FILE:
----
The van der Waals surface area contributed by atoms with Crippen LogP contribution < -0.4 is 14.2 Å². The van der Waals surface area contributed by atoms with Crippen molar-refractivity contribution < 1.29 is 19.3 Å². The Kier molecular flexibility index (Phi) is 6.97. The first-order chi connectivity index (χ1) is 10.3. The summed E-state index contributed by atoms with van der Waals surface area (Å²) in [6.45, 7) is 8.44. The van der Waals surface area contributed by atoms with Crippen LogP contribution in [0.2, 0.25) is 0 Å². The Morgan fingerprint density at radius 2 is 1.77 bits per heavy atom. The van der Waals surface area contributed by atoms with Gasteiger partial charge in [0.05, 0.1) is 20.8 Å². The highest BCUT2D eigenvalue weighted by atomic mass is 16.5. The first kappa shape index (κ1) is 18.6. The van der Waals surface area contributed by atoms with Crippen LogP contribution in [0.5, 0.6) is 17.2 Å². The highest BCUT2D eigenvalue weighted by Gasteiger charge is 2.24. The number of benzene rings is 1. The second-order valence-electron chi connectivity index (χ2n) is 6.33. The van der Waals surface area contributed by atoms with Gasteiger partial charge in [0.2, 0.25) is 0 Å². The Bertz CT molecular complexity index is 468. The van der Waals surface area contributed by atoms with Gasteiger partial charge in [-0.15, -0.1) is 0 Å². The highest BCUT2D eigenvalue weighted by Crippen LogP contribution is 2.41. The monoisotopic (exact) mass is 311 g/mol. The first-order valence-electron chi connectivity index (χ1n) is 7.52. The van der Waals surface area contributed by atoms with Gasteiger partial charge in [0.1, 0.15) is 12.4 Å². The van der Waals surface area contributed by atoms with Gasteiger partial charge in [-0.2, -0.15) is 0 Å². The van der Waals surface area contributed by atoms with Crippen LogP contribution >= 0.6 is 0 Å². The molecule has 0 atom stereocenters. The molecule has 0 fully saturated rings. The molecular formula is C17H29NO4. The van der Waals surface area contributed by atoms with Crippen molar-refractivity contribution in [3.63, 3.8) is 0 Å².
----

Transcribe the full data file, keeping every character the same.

The van der Waals surface area contributed by atoms with Crippen LogP contribution < -0.4 is 14.2 Å². The van der Waals surface area contributed by atoms with Crippen molar-refractivity contribution < 1.29 is 19.3 Å². The Kier molecular flexibility index (Phi) is 6.97. The first-order chi connectivity index (χ1) is 10.3. The summed E-state index contributed by atoms with van der Waals surface area (Å²) in [6.45, 7) is 8.44. The van der Waals surface area contributed by atoms with Crippen LogP contribution in [0.2, 0.25) is 0 Å². The Morgan fingerprint density at radius 2 is 1.77 bits per heavy atom. The van der Waals surface area contributed by atoms with Gasteiger partial charge in [0.05, 0.1) is 20.8 Å². The highest BCUT2D eigenvalue weighted by atomic mass is 16.5. The first kappa shape index (κ1) is 18.6. The van der Waals surface area contributed by atoms with Crippen LogP contribution in [0.5, 0.6) is 17.2 Å². The highest BCUT2D eigenvalue weighted by Gasteiger charge is 2.24. The number of benzene rings is 1. The second-order valence-electron chi connectivity index (χ2n) is 6.33. The van der Waals surface area contributed by atoms with Gasteiger partial charge in [0.2, 0.25) is 0 Å². The Bertz CT molecular complexity index is 468. The van der Waals surface area contributed by atoms with Gasteiger partial charge in [-0.15, -0.1) is 0 Å². The highest BCUT2D eigenvalue weighted by Crippen LogP contribution is 2.41. The monoisotopic (exact) mass is 311 g/mol. The first-order valence-electron chi connectivity index (χ1n) is 7.52. The van der Waals surface area contributed by atoms with Gasteiger partial charge in [0.1, 0.15) is 12.4 Å². The van der Waals surface area contributed by atoms with Gasteiger partial charge in [-0.2, -0.15) is 0 Å². The van der Waals surface area contributed by atoms with Crippen LogP contribution >= 0.6 is 0 Å². The molecule has 0 atom stereocenters. The molecule has 0 fully saturated rings. The molecular formula is C17H29NO4. The van der Waals surface area contributed by atoms with Crippen molar-refractivity contribution in [3.63, 3.8) is 0 Å².